24. Birthday Coincidence: Colorado’s Statehood Surprise Guess what? Colorado became a state in 1876, exactly 100 years after the United States declared its independence in 1776. It’s like a big birthday celebration for the state!

25. Dino Hotel Fun: Lakewood’s Jurassic Gem In Lakewood, besides its cozy streets, there’s a super cool Dinosaur Hotel. It’s packed with dinosaur stuff like statues and bones, celebrating the area’s history of finding the first Stegosaurus and Apatosaurus bones.

26. Votes for Everyone: Colorado’s Early Equality Move Colorado was ahead of the game. In 1893, they let women vote. It’s like saying, “Everyone gets a say!”

Interesting and Unique Fun Facts about Colorado
Interesting and Unique Fun Facts about Colorado

27. Lowest Point: Arikaree River’s Descent Even though Colorado is all about mountains, it has a low point too – 3,317 feet, where the Arikaree River flows out of Yuma County, Colorado into Cheyenne County, Kansas.

28. Big Peaks Alert: Colorado’s Mountain Kings Colorado loves big mountains. They call any peak that’s at least 14,000 feet high a “fourteener.” And guess what? Colorado has a whopping 58 of them – more than any other state!

29. Two Sides of the Land: East vs. West in Colorado Picture Colorado as a big playground. One-third of it, on the western side, is called the Western Slope. Even though it’s huge, not many people live there – only 10% of the state’s folks.

30. Water’s Journey: East to West, Ocean to Ocean Imagine the water falling in Colorado. If it falls on the west side, it heads to the Pacific Ocean. But if it falls on the east, it makes its way to the Atlantic Ocean. It’s like a watery dance across the state!

31. Blue Mesa Reservoir: Colorado’s Grand Water Haven In the heart of Colorado, you’ll find the majestic Blue Mesa Reservoir, the biggest lake entirely within the state. Imagine it as a colossal water playground covering a whopping 9180 acres, making it a natural gem that showcases Colorado’s breathtaking beauty.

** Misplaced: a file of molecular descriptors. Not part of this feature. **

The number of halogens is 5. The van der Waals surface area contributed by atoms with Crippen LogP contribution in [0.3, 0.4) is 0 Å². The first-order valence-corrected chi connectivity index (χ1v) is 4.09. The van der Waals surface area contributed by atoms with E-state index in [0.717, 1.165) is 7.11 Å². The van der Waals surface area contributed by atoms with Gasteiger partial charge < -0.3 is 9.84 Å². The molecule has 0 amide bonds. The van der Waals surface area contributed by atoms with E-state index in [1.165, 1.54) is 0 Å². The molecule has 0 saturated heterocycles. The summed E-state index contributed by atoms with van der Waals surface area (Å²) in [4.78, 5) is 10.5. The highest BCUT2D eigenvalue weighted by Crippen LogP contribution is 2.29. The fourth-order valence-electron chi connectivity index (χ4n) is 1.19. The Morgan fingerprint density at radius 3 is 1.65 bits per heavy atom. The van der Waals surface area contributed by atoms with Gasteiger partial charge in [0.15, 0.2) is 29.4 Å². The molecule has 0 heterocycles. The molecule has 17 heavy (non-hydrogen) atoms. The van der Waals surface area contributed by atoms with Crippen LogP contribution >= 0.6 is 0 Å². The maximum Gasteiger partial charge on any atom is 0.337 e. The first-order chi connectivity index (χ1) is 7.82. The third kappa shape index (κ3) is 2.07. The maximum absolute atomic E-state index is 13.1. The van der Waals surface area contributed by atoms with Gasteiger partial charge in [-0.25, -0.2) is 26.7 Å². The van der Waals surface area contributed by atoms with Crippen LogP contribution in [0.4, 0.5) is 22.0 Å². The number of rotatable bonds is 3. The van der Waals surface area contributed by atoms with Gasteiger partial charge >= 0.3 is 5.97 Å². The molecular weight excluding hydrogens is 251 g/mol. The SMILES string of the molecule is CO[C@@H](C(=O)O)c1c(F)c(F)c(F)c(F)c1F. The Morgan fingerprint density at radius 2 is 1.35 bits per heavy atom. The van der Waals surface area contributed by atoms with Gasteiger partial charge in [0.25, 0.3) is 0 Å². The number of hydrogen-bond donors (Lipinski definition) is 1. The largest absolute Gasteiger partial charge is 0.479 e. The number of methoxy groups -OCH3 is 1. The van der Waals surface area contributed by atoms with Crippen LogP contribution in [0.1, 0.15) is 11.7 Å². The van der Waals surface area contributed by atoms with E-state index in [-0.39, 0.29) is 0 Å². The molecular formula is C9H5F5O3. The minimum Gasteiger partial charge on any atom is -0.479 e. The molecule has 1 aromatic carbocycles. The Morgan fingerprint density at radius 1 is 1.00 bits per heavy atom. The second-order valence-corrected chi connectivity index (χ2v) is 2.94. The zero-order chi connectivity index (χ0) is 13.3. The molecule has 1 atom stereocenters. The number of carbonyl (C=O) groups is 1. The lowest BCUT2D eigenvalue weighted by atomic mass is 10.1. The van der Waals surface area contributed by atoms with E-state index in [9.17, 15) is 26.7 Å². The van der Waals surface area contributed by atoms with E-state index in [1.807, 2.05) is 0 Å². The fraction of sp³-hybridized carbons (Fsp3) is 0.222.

32. Exploring Beneath the Surface Dive into the secrets of Blue Mesa Reservoir, where beneath its expansive surface lies a world of aquatic wonders. With a surface area that spans 9180 acres, this reservoir is not just a body of water; it’s a sprawling canvas that paints a picture of Colorado’s natural beauty, waiting to be explored and admired by all.

33. Colorado Springs: Sunny and High Up Colorado Springs is like a sunshine paradise with more than 300 sunny days. It’s super high up, over 6,000 feet above sea level, making it one of the tallest cities in the U.S.

34. Tesla’s Place: A Memorial Park Mystery Once upon a time, the genius Nikola Tesla had a cool lab. Now, there’s a park where it used to be, somewhere near Union Printers Home and the Colorado School for the Deaf. There’s a big marker there, showing where Tesla’s lab might have been.

35. Garden of the Gods: Rocks and Beer Ideas In 1859, two guys named Melancthon Sayre Beach and Rufus Cable saw amazing red rocks. One thought it’d be a great beer garden, and the other liked the idea. So, they called it “Garden of the Gods.”

36. Healing Waters: Magic Springs in Colorado Springs Colorado Springs isn’t just about sunshine; it has springs with special water. Back in the 1890s, sick people went to Manitou’s springs for relief. It didn’t cure them, but it helped them feel better and get better quicker.

37. Aurora’s Story: From Fletcher to Aurora In the 1880s, a guy named Donald Fletcher wanted to make a town a big deal. But when silver prices crashed in 1893, he left the town in debt. They changed the name to Aurora and started fresh.

38. Norma O. Walker: Aurora’s First Female Mayor In 1965, Aurora got its first female mayor, Norma O. Walker. She led the city for two years and was the only female mayor until 2016. She made history!

39. World Youth Day in Aurora: A Big Party with the Pope Aurora hosted the eighth World Youth Day at Cherry Creek State Park. Pope John Paul II came, and around 500,000 young people joined the fun for five days.

40. Boulder: The Happiest City Boulder isn’t just a city; it’s the happiest one in the U.S., thanks to Today Show and National Geographic. People there feel super good and happy.

41. Flatirons in Boulder: Climbing Fun Boulder has big rocks called Flatirons. The third one is 1,400 feet tall, and people climb it in cool ways, like on roller skates or without hands or clothes.

42. Biking Love in Boulder: Paths Before Streets Boulder really loves bikes. Sometimes, they clear bike paths before the streets, making sure cyclists have a smooth ride.

43. Centennial’s Start: A New City Born in 2001 Centennial isn’t an old city; it was born on February 7, 2001. Locals got together and made it happen, creating Centennial for everyone to enjoy.

44. IKEA’s Big Sign: Centennial’s Landmark In Centennial, there’s a huge sign that belongs to IKEA. It’s 92 feet tall and can be seen from Interstate 25. It’s like a big guidepost for people looking for affordable home stuff and maybe some tasty Swedish meatballs.